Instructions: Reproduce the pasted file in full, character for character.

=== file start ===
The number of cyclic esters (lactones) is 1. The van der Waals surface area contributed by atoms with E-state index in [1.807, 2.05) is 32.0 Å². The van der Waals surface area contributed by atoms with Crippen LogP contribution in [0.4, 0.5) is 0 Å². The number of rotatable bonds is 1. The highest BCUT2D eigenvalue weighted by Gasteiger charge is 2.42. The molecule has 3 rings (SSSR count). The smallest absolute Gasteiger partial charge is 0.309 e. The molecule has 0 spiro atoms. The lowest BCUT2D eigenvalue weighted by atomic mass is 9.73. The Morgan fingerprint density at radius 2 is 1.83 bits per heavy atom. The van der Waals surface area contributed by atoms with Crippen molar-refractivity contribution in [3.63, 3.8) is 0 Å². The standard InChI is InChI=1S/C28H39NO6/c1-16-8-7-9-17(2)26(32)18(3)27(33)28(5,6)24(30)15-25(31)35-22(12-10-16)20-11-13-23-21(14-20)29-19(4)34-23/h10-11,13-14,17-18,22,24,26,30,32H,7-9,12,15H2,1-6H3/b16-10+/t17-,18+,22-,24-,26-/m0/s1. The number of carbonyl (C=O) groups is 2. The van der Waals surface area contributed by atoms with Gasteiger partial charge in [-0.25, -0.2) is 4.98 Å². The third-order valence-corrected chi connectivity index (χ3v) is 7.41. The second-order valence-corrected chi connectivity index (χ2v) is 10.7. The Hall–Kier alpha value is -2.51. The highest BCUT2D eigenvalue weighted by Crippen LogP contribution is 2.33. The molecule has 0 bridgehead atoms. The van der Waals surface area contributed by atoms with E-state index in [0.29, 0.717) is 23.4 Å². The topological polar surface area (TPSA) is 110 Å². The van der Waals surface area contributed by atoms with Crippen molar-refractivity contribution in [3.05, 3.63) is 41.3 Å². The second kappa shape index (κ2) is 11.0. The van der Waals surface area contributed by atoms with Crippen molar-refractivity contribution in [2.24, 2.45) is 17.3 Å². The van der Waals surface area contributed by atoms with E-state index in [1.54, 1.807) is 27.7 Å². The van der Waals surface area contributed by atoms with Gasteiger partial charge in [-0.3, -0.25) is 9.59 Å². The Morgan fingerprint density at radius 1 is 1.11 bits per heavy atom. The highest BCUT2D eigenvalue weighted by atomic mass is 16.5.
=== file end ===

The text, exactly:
The number of cyclic esters (lactones) is 1. The van der Waals surface area contributed by atoms with E-state index in [1.807, 2.05) is 32.0 Å². The van der Waals surface area contributed by atoms with Crippen LogP contribution in [0.4, 0.5) is 0 Å². The number of rotatable bonds is 1. The highest BCUT2D eigenvalue weighted by Gasteiger charge is 2.42. The molecule has 3 rings (SSSR count). The smallest absolute Gasteiger partial charge is 0.309 e. The molecule has 0 spiro atoms. The lowest BCUT2D eigenvalue weighted by atomic mass is 9.73. The Morgan fingerprint density at radius 2 is 1.83 bits per heavy atom. The van der Waals surface area contributed by atoms with Crippen molar-refractivity contribution in [3.63, 3.8) is 0 Å². The standard InChI is InChI=1S/C28H39NO6/c1-16-8-7-9-17(2)26(32)18(3)27(33)28(5,6)24(30)15-25(31)35-22(12-10-16)20-11-13-23-21(14-20)29-19(4)34-23/h10-11,13-14,17-18,22,24,26,30,32H,7-9,12,15H2,1-6H3/b16-10+/t17-,18+,22-,24-,26-/m0/s1. The number of carbonyl (C=O) groups is 2. The van der Waals surface area contributed by atoms with Gasteiger partial charge in [-0.25, -0.2) is 4.98 Å². The third-order valence-corrected chi connectivity index (χ3v) is 7.41. The second-order valence-corrected chi connectivity index (χ2v) is 10.7. The Hall–Kier alpha value is -2.51. The highest BCUT2D eigenvalue weighted by Crippen LogP contribution is 2.33. The molecule has 0 bridgehead atoms. The van der Waals surface area contributed by atoms with E-state index in [0.29, 0.717) is 23.4 Å². The topological polar surface area (TPSA) is 110 Å². The van der Waals surface area contributed by atoms with Crippen molar-refractivity contribution in [3.05, 3.63) is 41.3 Å². The second kappa shape index (κ2) is 11.0. The van der Waals surface area contributed by atoms with Crippen molar-refractivity contribution in [2.24, 2.45) is 17.3 Å². The van der Waals surface area contributed by atoms with E-state index in [1.54, 1.807) is 27.7 Å². The van der Waals surface area contributed by atoms with Gasteiger partial charge in [-0.3, -0.25) is 9.59 Å². The Morgan fingerprint density at radius 1 is 1.11 bits per heavy atom. The highest BCUT2D eigenvalue weighted by atomic mass is 16.5.